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Sparkling water has become increasingly popular over the past few years, and sales are expected to continue to rise. All ages enjoy sparkling water, from kids to adults; however, sparkling water needs can differ by age group. For example, kids are often unconcerned with how healthy a sparkling beverage is, favoring a sweet taste above all else. Many parents, however -- who more often purchase the product -- prefer to buy healthier drinks for their kids. 

So, what do you do if you've created a kid-centric sparkling water product and want to ensure it will appeal to both kids' and parents' needs? This was the dilemma of our client, a popular beverage manufacturer.

We created a multi-stage qualitative research program to dive deep into both kids' and parents' feelings toward the client's product, as well as parents’ attitudes toward marketing communications. As a result of the research program, our clients were able to further refine their sparkling water product and messaging to align with kids' and parents' differing needs when it comes to sparkling beverages.
 

Problem

A well-known beverage manufacturer had developed a new sparkling water product for kids and approached C+R for help in informing both the product's refinement and marketing efforts around the initiative.

Specifically, the client sought to:

  • Identify what parents value and are willing to buy for their kids (focusing on product ingredients, packaging, claims, etc.);
  • Understand what appeals to kids in the sparkling water space; and
  • Explore what type of messaging would resonate with parents.
     
Result

Our client discovered that parents showed interest in the sparkling water concept as it was seen to be healthier than soda, yet also fun. Kids also liked the concept, especially that they would still have a sweet option to drink and multiple flavors to choose from. In addition, the marketing messages were seen as relevant and interesting to them.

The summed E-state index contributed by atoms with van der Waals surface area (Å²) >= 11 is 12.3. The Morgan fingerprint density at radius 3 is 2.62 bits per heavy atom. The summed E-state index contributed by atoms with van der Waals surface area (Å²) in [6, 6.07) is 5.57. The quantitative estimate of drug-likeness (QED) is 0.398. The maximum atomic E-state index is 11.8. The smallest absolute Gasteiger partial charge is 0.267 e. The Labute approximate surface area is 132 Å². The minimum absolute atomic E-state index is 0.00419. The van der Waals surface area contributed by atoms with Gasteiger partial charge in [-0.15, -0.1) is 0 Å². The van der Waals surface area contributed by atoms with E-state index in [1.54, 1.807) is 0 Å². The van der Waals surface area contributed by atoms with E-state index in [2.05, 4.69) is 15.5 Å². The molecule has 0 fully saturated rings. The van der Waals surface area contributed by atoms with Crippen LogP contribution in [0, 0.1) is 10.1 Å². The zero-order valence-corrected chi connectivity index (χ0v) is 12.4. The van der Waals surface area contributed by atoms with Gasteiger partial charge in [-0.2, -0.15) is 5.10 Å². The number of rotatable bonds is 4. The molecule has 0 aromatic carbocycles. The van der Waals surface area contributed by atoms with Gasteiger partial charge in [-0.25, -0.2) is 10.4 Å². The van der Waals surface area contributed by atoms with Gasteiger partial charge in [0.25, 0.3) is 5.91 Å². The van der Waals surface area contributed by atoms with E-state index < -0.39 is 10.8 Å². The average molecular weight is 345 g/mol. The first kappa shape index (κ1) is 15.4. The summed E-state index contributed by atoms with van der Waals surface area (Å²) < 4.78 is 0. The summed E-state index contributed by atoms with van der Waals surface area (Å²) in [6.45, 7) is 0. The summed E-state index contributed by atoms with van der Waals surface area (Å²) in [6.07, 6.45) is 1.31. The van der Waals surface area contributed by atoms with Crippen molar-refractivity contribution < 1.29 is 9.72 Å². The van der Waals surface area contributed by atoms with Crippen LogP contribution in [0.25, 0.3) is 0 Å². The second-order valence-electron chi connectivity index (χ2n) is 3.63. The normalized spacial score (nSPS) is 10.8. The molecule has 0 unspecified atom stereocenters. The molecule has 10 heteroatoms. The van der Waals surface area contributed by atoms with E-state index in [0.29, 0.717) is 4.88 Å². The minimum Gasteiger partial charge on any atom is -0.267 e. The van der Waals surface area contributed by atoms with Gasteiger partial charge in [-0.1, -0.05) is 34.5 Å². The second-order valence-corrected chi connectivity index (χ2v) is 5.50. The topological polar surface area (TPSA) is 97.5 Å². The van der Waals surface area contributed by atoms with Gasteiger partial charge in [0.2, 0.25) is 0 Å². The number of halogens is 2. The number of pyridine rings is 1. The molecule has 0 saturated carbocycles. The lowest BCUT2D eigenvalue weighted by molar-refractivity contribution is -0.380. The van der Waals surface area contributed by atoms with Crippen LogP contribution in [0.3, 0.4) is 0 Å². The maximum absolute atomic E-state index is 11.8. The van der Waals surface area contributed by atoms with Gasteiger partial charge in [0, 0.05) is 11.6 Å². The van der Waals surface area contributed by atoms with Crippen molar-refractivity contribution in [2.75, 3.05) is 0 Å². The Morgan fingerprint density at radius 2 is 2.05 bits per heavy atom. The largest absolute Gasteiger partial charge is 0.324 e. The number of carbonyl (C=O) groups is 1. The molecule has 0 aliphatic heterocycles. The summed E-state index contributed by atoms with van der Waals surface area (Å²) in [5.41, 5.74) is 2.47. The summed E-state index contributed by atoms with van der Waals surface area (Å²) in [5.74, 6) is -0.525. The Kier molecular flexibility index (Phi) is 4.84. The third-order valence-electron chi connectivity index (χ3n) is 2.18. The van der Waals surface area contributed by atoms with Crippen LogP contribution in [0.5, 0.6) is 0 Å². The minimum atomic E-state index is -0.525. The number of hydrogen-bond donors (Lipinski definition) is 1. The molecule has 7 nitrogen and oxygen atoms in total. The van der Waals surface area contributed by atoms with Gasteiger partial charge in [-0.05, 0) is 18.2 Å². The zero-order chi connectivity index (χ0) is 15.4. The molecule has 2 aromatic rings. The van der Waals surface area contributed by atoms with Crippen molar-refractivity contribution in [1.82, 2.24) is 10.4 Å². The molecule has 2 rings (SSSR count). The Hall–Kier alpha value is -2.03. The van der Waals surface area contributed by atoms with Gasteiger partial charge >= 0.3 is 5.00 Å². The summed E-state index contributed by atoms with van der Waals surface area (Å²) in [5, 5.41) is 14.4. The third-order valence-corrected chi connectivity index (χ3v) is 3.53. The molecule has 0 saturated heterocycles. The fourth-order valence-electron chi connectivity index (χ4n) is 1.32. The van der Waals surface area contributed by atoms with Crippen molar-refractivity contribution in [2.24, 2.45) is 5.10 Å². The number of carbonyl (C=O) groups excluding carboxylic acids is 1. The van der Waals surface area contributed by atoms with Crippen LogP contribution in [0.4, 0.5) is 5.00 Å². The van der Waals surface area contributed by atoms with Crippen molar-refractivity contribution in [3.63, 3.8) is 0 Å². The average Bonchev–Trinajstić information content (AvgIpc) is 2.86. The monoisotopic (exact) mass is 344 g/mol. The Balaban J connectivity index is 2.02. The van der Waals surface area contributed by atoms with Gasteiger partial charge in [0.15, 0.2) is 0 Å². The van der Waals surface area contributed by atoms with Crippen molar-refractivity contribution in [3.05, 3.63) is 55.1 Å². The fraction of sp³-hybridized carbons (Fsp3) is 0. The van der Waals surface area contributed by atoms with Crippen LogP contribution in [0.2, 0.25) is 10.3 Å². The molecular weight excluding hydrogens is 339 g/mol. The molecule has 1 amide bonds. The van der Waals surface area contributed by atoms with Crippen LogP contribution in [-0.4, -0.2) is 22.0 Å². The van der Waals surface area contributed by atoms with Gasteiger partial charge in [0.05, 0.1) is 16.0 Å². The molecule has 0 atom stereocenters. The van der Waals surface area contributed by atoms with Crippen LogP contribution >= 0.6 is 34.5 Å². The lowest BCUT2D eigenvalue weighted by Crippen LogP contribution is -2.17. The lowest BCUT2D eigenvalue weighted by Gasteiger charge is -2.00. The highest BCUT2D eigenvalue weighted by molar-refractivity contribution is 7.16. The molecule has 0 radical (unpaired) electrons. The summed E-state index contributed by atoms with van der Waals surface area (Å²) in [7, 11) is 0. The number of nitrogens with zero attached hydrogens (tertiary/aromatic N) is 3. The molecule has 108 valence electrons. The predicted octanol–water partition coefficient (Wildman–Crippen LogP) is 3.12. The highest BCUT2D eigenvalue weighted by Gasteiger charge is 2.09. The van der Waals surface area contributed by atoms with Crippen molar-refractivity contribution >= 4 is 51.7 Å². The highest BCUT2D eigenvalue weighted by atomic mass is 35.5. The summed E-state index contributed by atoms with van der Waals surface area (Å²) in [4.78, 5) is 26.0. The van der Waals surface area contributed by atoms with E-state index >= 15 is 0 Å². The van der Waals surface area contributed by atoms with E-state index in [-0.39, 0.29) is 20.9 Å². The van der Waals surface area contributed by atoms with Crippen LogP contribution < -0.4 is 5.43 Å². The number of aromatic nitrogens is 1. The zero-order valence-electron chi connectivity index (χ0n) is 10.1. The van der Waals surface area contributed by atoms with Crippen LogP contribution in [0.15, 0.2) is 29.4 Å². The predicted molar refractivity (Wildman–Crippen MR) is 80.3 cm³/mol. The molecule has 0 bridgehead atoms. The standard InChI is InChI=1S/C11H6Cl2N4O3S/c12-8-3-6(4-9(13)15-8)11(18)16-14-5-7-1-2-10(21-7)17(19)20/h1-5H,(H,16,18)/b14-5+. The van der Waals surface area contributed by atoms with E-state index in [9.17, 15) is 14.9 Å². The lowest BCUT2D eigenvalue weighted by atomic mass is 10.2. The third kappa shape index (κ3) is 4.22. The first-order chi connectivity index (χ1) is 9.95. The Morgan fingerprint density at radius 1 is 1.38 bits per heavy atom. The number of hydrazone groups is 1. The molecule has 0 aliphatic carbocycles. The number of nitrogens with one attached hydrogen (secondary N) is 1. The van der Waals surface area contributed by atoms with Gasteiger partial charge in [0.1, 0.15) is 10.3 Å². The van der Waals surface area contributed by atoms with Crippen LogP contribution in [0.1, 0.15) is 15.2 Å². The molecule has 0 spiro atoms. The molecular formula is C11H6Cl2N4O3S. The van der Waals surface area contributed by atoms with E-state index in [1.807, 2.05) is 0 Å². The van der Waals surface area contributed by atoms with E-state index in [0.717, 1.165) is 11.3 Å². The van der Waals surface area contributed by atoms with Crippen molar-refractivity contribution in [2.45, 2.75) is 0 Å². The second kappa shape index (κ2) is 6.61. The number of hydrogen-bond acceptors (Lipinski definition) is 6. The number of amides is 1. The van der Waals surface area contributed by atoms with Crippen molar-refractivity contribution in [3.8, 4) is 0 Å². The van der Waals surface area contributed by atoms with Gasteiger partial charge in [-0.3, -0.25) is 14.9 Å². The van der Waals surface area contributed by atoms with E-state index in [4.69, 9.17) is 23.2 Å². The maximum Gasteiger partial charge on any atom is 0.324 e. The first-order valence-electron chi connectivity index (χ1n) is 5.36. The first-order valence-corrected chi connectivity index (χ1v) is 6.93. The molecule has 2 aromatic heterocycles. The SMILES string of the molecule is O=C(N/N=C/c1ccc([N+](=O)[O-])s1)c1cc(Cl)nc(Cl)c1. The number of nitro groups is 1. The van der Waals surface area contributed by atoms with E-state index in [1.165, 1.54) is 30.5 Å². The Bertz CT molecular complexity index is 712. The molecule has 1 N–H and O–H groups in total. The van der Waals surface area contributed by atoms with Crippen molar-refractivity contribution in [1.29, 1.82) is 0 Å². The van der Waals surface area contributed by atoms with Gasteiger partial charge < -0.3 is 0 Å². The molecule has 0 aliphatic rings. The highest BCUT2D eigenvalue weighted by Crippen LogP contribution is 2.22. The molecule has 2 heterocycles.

Along with deeper insights into kids' and parents' feelings surrounding the sparkling beverage space, our client also received specific recommendations for improving their product concept and its messaging. 

Solution

C+R created a three-phase qualitative research program to help our client develop and market their kids sparkling water product.

Phase 1 consisted of a "Kids 101" presentation to share our knowledge about trends regarding kids and their parents. The session helped to ground the client team in kids' and parents' needs, and it also served as a kick-off meeting for the custom research program.

During Phase 2, C+R developed a three-day asynchronous online discussion board with kids. Twenty-eight kids aged 7 through 12 participated, with an equal number of boys and girls representing a mix of cultural backgrounds. All were users and accepters of sparkling beverages and came from households with an annual income of at least $40,000. 

The kids participated in a number of activities and game-like techniques that allowed us to capture their thoughts about sparkling beverages in general and our client's sparkling water idea specifically. 

Phase 3 consisted of four webcam focus groups with parents. Each group lasted two hours. In total, we interviewed 19 parents; all had at least one child between the ages of six and 12 years old who liked sparkling beverages. Via the webcam focus groups, we dove deeply into the beverages their kids drank, as well as the appeal, relevance, and credibility of our client's sparkling water concept and marketing messages.

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